Briefly, findings suggested evidence of continuity and change in salaryman masculinity. First, the group's gendered aspirations showed a hybridisation and splintering of ideal(s) relative to past understandings; the men's economic ideal now characterised by a much more companyist-neoliberal model, their construction of subjectivities in and around gender relations governed by a commitment to both hegemonic and caring logics, and the group's life purpose shaped by past company-oriented commitments and desire for neoliberal self-actualisation. Second, findings revealed ways in which the men had adjusted to reported neoliberal barriers as a means to realise these aspirations. This included a more 'neoliberal' approach to job stability via in-house competitiveness and cultivation of market portfolios; long-term wage stagnation 'negotiated' by new neoliberal-competitive behaviours and eschewal of these acts in favour of deconstructing respective discourses; in gender relations, various material adjustments to accommodate for these same challenges; the realising of caring ideals within traditional spaces through similar forms of deconstruction; in ikigai and life purpose, barriers to neoliberal individualism in the workplace met with various forms of performative resistance; the desire for non-work life purpose involving a reframing of occupational self-development for self-actualisation. Accordingly, paired with tentative material shifts, the major 'net' finding to emerge from the group's negotiation of neoliberal challenges could be seen in deconstruction - a re-authoring of hegemonic discourses around largely unchanged behaviours in favour of neoliberal aspirations. Nonetheless, findings also suggested evidence of conflict in the men's lives. Contrasting with past assumptions that the gendered experiences of 'hegemonic' men are unproblematic, several informants struggled with various neoliberal trends - ambiguity around the stigma of low-wage earning ability, female-led changes in at work, and several men unable to realise a traditional work-based identity.

Seen together, these findings contribute toward an emergent body of CSMM scholarship in Japan and research on Asian men and masculinities more generally, concerning the neoliberalisation of gendered practices, identities and male lived experiences in this region. In contrast to mainstream framings of elite masculinity that often stress homogeneity, findings suggested a tessellation and hybridisation of past hegemonic forms under neoliberalism. On the one hand, findings show a more textbook neoliberal salaryman masculinity characterised by self-responsible,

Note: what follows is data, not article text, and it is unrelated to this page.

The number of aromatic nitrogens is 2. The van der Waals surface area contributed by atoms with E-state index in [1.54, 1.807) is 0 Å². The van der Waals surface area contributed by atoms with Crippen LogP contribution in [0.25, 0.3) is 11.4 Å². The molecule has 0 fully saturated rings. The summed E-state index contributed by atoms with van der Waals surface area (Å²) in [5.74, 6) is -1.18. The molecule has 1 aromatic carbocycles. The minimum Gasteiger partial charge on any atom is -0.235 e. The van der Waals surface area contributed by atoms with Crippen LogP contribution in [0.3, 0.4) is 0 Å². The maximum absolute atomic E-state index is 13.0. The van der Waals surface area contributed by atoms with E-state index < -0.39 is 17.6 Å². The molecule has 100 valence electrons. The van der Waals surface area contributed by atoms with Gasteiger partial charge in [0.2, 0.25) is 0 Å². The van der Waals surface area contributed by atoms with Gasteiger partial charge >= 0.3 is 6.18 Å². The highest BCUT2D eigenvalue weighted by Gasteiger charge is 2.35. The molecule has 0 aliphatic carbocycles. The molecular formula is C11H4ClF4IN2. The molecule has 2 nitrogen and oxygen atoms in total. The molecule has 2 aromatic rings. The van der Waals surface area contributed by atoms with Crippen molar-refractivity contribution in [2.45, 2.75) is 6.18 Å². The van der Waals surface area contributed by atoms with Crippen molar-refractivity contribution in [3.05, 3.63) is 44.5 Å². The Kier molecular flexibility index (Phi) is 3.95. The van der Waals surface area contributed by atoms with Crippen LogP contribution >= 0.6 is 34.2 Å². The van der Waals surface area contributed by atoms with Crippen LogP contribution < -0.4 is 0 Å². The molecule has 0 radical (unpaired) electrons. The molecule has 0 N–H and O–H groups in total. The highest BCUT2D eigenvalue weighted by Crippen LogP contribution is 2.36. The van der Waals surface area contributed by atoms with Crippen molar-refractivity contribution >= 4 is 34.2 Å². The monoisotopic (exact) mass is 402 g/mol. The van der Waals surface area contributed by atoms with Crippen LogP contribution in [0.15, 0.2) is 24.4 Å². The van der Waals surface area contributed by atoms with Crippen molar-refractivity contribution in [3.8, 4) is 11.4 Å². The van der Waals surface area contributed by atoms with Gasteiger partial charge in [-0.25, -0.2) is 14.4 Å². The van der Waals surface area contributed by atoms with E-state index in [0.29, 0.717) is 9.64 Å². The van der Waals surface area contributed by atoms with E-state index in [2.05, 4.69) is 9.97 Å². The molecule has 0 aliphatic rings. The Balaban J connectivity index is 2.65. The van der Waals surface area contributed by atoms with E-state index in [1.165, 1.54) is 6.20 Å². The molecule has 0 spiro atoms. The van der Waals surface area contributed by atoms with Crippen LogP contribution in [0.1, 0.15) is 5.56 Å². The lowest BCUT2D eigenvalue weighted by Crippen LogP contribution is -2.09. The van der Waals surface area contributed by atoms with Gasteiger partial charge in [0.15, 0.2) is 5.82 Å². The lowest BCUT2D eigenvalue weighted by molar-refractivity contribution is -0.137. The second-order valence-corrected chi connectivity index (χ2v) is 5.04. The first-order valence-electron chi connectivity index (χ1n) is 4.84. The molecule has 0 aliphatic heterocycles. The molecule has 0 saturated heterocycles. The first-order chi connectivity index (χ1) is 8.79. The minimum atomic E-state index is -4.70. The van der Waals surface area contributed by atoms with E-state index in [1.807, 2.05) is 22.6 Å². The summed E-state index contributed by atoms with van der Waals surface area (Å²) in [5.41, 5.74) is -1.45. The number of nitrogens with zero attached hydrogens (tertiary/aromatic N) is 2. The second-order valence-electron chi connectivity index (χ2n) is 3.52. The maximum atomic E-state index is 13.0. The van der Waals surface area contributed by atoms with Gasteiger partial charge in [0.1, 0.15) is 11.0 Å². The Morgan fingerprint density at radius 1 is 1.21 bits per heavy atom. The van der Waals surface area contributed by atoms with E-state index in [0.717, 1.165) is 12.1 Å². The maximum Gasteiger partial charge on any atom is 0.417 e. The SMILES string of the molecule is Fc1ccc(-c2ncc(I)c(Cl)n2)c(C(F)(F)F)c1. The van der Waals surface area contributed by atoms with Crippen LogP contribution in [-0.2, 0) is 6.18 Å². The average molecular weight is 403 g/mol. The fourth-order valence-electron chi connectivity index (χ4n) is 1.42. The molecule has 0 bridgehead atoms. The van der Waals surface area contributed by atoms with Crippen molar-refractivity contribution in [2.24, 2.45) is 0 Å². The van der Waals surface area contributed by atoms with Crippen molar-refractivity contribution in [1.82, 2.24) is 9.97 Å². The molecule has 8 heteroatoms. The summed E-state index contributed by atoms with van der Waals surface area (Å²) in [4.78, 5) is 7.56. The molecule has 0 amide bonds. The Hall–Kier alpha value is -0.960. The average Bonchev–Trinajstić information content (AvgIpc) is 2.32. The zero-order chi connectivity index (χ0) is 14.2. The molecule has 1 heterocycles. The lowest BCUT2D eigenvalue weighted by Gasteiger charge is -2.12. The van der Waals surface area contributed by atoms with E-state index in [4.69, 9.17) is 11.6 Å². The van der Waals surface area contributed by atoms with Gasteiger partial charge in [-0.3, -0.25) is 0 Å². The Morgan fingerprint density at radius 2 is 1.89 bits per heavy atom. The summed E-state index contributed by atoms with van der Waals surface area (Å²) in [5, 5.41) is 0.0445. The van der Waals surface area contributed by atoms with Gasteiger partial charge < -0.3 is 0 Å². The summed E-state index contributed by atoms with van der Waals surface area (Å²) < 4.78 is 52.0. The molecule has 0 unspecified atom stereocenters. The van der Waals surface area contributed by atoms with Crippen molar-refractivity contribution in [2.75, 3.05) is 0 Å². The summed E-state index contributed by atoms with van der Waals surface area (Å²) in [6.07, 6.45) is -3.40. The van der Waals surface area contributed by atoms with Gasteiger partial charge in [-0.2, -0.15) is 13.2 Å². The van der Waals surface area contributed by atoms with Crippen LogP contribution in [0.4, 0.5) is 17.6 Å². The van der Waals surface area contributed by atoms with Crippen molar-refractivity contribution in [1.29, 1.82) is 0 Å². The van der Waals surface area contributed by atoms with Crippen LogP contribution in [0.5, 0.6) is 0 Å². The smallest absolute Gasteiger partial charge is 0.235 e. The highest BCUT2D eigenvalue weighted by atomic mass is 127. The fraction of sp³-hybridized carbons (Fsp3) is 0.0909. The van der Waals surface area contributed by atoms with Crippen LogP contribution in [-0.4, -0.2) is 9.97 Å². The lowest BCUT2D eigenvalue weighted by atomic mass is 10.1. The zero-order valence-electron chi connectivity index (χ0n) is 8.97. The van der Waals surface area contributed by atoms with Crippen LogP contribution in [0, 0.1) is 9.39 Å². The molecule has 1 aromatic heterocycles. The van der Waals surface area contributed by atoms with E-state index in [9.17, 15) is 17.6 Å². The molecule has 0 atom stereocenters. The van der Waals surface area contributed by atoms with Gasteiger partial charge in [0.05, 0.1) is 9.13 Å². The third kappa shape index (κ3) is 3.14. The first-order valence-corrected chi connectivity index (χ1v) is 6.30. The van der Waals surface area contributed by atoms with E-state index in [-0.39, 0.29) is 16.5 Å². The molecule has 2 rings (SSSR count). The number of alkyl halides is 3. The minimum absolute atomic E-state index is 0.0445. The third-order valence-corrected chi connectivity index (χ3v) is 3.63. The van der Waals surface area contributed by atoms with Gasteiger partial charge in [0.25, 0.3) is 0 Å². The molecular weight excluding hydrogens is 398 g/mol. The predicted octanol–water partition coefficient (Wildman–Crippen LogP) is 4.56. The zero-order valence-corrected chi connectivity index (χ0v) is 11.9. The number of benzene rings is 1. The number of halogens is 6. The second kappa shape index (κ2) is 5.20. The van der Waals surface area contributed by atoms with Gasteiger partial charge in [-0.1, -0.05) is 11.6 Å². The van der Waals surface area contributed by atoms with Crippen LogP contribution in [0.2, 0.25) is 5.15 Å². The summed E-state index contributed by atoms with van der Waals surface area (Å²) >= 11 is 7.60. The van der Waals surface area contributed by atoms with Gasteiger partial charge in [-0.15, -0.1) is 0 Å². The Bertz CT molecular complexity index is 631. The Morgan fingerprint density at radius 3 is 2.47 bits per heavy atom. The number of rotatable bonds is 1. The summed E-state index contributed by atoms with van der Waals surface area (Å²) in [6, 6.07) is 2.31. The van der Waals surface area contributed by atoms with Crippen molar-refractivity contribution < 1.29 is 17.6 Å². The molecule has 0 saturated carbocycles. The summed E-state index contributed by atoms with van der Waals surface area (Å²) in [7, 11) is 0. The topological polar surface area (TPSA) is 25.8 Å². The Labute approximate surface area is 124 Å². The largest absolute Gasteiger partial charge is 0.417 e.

entrepreneurial, and competitive economic-rational traits that combined companyist with neoliberal material techniques into working lives to address concerns about economic wellbeing; a concerted receptiveness to caring ideals in home and workplace; and 'performing of' neoliberal self-actualisation through re-authoring of individual pursuits and relationships. Alternatively, this study also hints at the presence of a hegemonic-neoliberal salaryman masculinity indicative of a much more tessellated male identity within this space comprising both past and present logics - a self-responsible and entrepreneurial albeit largely-companyist economic subject that addresses concerns about job stability but constructs a masculinity resigned yet resistant to market conditions; a relational masculinity committed to caring subject positions and hegemonic aspirations; and a masculine life purpose shaped by neoliberal aspirations and albeit-eroding access to work-based belonging. Accordingly, this study carries possible policy value, with findings showing how previously hegemonic lifestyle no longer guarantees a successful masculinity under neoliberalism.